KABUL, Afghanistan, 17 Aug, 2010 -- Afghan President Hamid Karzai has issued a law banning private security firms, including the company formerly known as Blackwater, from operating in the country. In a potentially massive security upheaval, these companies currently working in Afghanistan now have four months to disband.
"We've received complaints that these security forces, some of them, not all of them, have been involved in robbery, kidnapping and misusing their authority and power," Karzai's deputy spokesman, Hamed Elmi told ABC News.
As many as 40,000 people work for private security firms in Afghanistan. The decree stipulates that they will need to start hiring local people, many of them from the Afghan police force, to provide security in the future.
The decree is designed to facilitate the complete handover of security to Afghan governmental control. President Karzai, who spoke about the issue during the Kabul conference in July, wants the government to be more involved in internal security. The private firms now operate without consulting with the government.
The government fears that these private security companies are increasingly becoming more like private militias with no one enforcing any control over them.
There are 52 private security companies registered with the Afghan government. Among the U.S. companies impacted by the order is the contractor formerly known as Blackwater. In February, U.S. Senate investigators said the company hired violent drug users to help train the Afghan army and declared "sidearms for everyone" -- even though employees weren't authorized to carry weapons. The allegations came as part of an investigation into the 2009 shooting deaths of two Afghan civilians by employees of the company, now known as Xe.
The company also came under criticism for its operations in Iraq. In September 2007, Blackwater guards were involved in a gun battle in downtown Baghdad that resulted in 17 people killed.
The Afghan government has expressed confidence in its ability to take over all security responsibilities from the foreign forces by 2014.
"We can take over the duties and responsibilities of security. We have 4 months and in 4 months time our police will be able to carry out these duties. We have the potential but we also need the training." Elmi said.
But Pentagon spokesman Bryan Whitman questioned whether a four-month deadline was realistic.
"I think everyone looks forward to the day when private security companies can be eliminated altogether from Afghanistan because the security situation is such that they are no longer needed," Whitman said.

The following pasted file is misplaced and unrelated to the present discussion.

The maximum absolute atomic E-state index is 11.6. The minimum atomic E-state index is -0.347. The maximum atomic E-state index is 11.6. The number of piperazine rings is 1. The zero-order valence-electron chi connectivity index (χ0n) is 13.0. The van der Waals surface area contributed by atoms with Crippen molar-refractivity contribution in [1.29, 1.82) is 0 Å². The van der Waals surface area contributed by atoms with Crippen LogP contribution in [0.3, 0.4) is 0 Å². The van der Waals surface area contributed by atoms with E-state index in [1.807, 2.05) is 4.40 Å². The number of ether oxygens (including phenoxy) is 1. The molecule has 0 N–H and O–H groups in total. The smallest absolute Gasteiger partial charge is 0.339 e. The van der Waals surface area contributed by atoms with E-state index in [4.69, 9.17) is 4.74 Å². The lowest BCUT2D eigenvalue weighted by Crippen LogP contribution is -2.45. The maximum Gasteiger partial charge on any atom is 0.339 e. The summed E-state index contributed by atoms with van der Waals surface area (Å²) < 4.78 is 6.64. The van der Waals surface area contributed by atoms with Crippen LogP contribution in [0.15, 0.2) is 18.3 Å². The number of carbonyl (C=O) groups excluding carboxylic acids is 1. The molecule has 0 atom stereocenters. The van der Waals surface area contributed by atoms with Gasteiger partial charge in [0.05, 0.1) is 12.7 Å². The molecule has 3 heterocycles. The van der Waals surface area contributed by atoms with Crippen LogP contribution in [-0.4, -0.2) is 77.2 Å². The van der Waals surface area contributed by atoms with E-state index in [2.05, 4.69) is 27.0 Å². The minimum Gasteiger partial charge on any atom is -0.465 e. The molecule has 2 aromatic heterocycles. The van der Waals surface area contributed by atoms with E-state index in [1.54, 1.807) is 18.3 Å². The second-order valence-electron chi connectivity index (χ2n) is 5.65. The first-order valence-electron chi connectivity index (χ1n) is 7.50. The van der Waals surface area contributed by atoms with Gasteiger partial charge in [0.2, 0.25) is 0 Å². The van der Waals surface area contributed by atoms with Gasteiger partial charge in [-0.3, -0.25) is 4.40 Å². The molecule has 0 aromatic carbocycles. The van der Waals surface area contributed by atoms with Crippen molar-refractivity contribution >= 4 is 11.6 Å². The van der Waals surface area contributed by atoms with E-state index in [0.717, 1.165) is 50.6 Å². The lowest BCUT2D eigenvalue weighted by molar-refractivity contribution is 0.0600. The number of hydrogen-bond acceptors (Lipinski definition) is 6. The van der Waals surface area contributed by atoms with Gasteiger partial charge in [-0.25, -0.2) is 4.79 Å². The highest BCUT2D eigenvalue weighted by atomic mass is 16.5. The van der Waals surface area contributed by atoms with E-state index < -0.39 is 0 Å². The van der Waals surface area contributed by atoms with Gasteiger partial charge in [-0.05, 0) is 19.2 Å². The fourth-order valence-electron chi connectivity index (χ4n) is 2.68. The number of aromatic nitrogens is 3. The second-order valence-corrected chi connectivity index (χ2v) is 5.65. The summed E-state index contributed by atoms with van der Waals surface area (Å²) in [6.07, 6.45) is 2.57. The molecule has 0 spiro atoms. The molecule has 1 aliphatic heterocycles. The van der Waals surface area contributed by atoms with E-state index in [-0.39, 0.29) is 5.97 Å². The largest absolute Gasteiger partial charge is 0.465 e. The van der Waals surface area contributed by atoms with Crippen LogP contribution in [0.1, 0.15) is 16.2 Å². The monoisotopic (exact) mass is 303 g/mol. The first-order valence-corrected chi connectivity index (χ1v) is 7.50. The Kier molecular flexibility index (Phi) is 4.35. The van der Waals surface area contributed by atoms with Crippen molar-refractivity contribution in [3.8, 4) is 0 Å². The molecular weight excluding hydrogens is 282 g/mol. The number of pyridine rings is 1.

"Until that time, though, we're going to continue to work with the government of Afghanistan to improve the oversight and management as well as developing plans to progressively reduce their numbers as security conditions permit."
Private security companies are important to the protection of foreigners working in Afghanistan, particularly in the more dangerous provinces. They provide a range of services, from escorting supply convoys for the military to protecting non-governmental organization (NGO) staff and foreign embassies.
Under the new law, embassies and NGO's can still use their own security personnel, but they will be allowed to operate only on their premises. They cannot provide security on the streets. By the end of this year they will have to employ local police.
The International Security Assistance Force, led by General David Petareus, issued a statement supporting the decree saying that, "this is an undertaking that requires a deliberate process, and ISAF pledges to work closely with the Afghan government to help make this transition successful, under a timeline that recognizes the scale and scope of this issue will take time to fully implement."
There have been a several incidents the have prompted increased scruting of the private security contractors.
In 2009, a private security contractor hired to protect the U.S. Embassy in Kabul was exposed for holding lurid parties flowing with alcohol, with guards and supervisors photographed in various stages of nudity. A U.S. government investigation also found Amorgroup employees frequented Kabul brothels.
Last month, when a vehicle carrying four U.S. contract personnel was involved in a two-car accident near the airport in Kabul. There were fatalities and serious injuries among the Afghans involved in the accident. Local Afghans took to the streets in protest, chanting "death to America" and burning an SUV.
Another car accident near the airport involved DynCorp International personnel contracted by the U.S. Embassy. A number of Afghan citizens were injured in the accident and the U.S. embassy issued a statement saying that they were providing medical assistance and monitoring the injured.
News of incidents like these does not sit well in a country where civilian casualties are mounting and the international forces are often blamed for the deaths.
Elmi told ABC News that the Afghan people have been vocal in supporting this decree.
"'We've received a huge amount of messages from the Afghan people, that they are welcoming the news," he said.
The Associated Press contributed to this report.